But the six-power plan, which the drafters dubbed the “two-plus-four concept,” calls for the two Germanys first to work out their merger’s internal elements following a scheduled election in East Germany on March 18 (page 22). Then, the U.S., Soviet, British and French governments, claiming legal rights in Germany as the four former occupying powers, would join with the Germanys “to discuss external aspects of the establishment of German unity, including the issues of security of the neighboring states,” according to a brief statement issued by the six foreign ministers.
The statement’s reference to the security of neighboring states was added at Shevardnadze’s insistence, participants said, apparently in an attempt to allay Poland’s concerns. That gesture was among the agreed points that emerged from a dizzying round of private meetings and telephone calls in the two weeks before, and then during, the Ottawa conference. The process began on Jan. 29 in Washington, at a meeting between Baker and British Foreign Secretary Douglas Hurd, and gained momentum two weeks later in Ottawa. In that period, Baker outlined the plan to visiting West German Foreign Minister Hans-Dietrich Genscher; then, to French Foreign Minister Roland Dumas during a predawn airline stopover on Feb. 5 in Shannon, Ireland; next, in Moscow to the Soviet leaders; and by note to West German Chancellor Helmut Kohl as they crossed paths in Moscow. In Ottawa, the six, including East German Foreign Minister Oskar Fischer, conferred repeatedly in pairs and in groups until they reached final agreement in time to announce the joint decision on Feb. 13.
Shortly before that agreement, Shevardnad-
ze informed Baker that Soviet President Mikhail Gorbachev—reversing his stand of a few days earlier—had accepted a U.S.-proposed troops-reduction plan, including a provision that the Americans could augment the U.S. ceiling of 195,000 troops in Central Europe by maintaining another 30,000 on bases in Britain, Spain, Italy, Greece and Turkey. “The deal was clearly bartered between the two ministers, without officials,” said a senior Canadian official. “For us, it was icing on the cake.”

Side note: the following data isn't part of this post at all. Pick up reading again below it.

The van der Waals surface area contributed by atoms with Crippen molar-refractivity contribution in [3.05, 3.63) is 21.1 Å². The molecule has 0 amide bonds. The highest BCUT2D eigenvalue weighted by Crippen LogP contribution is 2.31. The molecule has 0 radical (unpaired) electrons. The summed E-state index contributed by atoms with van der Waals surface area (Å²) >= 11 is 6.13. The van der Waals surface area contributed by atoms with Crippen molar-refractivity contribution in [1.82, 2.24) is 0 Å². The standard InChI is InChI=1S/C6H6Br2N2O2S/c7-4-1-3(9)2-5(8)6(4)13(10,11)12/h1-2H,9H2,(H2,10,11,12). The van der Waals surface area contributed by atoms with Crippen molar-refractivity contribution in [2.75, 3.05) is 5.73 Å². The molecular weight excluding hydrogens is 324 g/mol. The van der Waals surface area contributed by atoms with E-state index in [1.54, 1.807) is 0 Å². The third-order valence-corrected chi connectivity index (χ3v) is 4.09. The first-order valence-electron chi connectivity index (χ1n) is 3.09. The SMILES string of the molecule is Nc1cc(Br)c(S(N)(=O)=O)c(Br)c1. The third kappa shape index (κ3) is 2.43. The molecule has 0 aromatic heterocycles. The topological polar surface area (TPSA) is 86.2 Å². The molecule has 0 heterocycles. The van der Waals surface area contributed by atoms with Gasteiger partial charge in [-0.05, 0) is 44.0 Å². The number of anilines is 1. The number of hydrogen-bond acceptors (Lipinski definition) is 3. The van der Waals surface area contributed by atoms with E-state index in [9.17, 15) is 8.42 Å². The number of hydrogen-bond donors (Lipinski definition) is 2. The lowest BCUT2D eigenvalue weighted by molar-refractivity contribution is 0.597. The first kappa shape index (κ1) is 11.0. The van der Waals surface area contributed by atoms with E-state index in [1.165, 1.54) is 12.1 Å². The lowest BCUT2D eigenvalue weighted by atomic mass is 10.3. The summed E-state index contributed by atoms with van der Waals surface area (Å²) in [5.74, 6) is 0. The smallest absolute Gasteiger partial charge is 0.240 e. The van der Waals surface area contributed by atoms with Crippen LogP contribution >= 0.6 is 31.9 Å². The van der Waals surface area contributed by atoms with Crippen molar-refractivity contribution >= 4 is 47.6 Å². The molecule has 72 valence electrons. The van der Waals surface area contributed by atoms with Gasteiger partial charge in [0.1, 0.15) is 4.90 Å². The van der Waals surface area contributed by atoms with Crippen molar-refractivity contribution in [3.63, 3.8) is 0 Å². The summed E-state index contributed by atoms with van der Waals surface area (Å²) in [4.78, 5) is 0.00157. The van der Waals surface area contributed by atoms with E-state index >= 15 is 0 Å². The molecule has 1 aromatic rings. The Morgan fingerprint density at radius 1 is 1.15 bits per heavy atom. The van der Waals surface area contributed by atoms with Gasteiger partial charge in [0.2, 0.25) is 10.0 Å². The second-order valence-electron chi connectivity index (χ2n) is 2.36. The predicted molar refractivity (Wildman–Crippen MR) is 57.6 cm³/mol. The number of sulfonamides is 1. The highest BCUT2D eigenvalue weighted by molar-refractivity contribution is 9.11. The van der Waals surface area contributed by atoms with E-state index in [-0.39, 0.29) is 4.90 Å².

The cake that was iced was progress on the meeting’s original task: an initiative to open up the skies over Europe and North America to regular military surveillance. Although Eastern Bloc ministers argued that the information gained should be shared, while NATO disagreed, delegates expected about 200 officials, left behind in Ottawa until Feb. 28, to work out a compromise accord to be finalized at a followup conference in Budapest in May.
But it was the round of informal contacts between the various delegations that provided the conference with its most dramatic results. So quickly did bargaining positions change that officials sometimes had difficulty keeping pace with their minister’s official line. That included unresolved differences on whether a united Germany could belong to NATO or, as the Soviets contended, should be neutral. At one point during a news conference on Feb. 12, senior Soviet spokesmen stated unequivocally that NATO membership for a united Germany was “not something we accept.” At the same time, across the street, Shevardnadze, emerging from a meeting with British counterpart Hurd, was less adamant. “There is room for negotiation,” he told Maclean’s. “I am not saying that neutrality is the only way.”
The NATO-or-neutral issue is one that has been left to be resolved in the negotiations on German unity. Opinions are divided on which